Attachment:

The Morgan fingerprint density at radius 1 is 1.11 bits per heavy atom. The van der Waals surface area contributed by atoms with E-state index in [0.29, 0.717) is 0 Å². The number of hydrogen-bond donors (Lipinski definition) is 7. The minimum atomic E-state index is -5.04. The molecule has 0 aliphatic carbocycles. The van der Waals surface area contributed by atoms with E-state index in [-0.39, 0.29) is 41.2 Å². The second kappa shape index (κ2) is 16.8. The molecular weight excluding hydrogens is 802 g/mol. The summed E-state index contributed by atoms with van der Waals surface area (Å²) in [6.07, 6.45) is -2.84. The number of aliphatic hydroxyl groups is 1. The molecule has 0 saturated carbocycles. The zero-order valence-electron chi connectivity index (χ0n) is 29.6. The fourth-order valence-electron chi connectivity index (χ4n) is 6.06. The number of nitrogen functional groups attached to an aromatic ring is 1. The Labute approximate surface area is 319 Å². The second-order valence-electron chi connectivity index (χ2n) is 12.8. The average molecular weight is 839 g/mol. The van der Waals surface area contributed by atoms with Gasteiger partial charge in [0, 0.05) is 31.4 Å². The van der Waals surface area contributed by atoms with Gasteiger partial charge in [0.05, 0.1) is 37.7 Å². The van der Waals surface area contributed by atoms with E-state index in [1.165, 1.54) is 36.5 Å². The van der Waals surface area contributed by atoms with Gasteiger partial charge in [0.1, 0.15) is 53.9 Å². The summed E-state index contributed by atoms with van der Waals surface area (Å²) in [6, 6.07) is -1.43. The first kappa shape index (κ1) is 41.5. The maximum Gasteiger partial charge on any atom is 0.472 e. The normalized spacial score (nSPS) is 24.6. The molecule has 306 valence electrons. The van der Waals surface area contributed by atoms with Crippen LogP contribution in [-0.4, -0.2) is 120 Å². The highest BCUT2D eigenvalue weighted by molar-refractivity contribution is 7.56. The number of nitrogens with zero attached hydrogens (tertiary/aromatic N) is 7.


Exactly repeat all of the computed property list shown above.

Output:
The Morgan fingerprint density at radius 1 is 1.11 bits per heavy atom. The van der Waals surface area contributed by atoms with E-state index in [0.29, 0.717) is 0 Å². The number of hydrogen-bond donors (Lipinski definition) is 7. The minimum atomic E-state index is -5.04. The molecule has 0 aliphatic carbocycles. The van der Waals surface area contributed by atoms with E-state index in [-0.39, 0.29) is 41.2 Å². The second kappa shape index (κ2) is 16.8. The molecular weight excluding hydrogens is 802 g/mol. The summed E-state index contributed by atoms with van der Waals surface area (Å²) in [6.07, 6.45) is -2.84. The number of aliphatic hydroxyl groups is 1. The molecule has 0 saturated carbocycles. The zero-order valence-electron chi connectivity index (χ0n) is 29.6. The fourth-order valence-electron chi connectivity index (χ4n) is 6.06. The number of nitrogen functional groups attached to an aromatic ring is 1. The Labute approximate surface area is 319 Å². The second-order valence-electron chi connectivity index (χ2n) is 12.8. The average molecular weight is 839 g/mol. The van der Waals surface area contributed by atoms with Gasteiger partial charge in [0, 0.05) is 31.4 Å². The van der Waals surface area contributed by atoms with Gasteiger partial charge in [0.05, 0.1) is 37.7 Å². The van der Waals surface area contributed by atoms with E-state index in [1.165, 1.54) is 36.5 Å². The van der Waals surface area contributed by atoms with Gasteiger partial charge in [0.1, 0.15) is 53.9 Å². The summed E-state index contributed by atoms with van der Waals surface area (Å²) in [6, 6.07) is -1.43. The first kappa shape index (κ1) is 41.5. The maximum Gasteiger partial charge on any atom is 0.472 e. The normalized spacial score (nSPS) is 24.6. The molecule has 306 valence electrons. The van der Waals surface area contributed by atoms with Crippen LogP contribution in [-0.4, -0.2) is 120 Å². The highest BCUT2D eigenvalue weighted by molar-refractivity contribution is 7.56. The number of nitrogens with zero attached hydrogens (tertiary/aromatic N) is 7.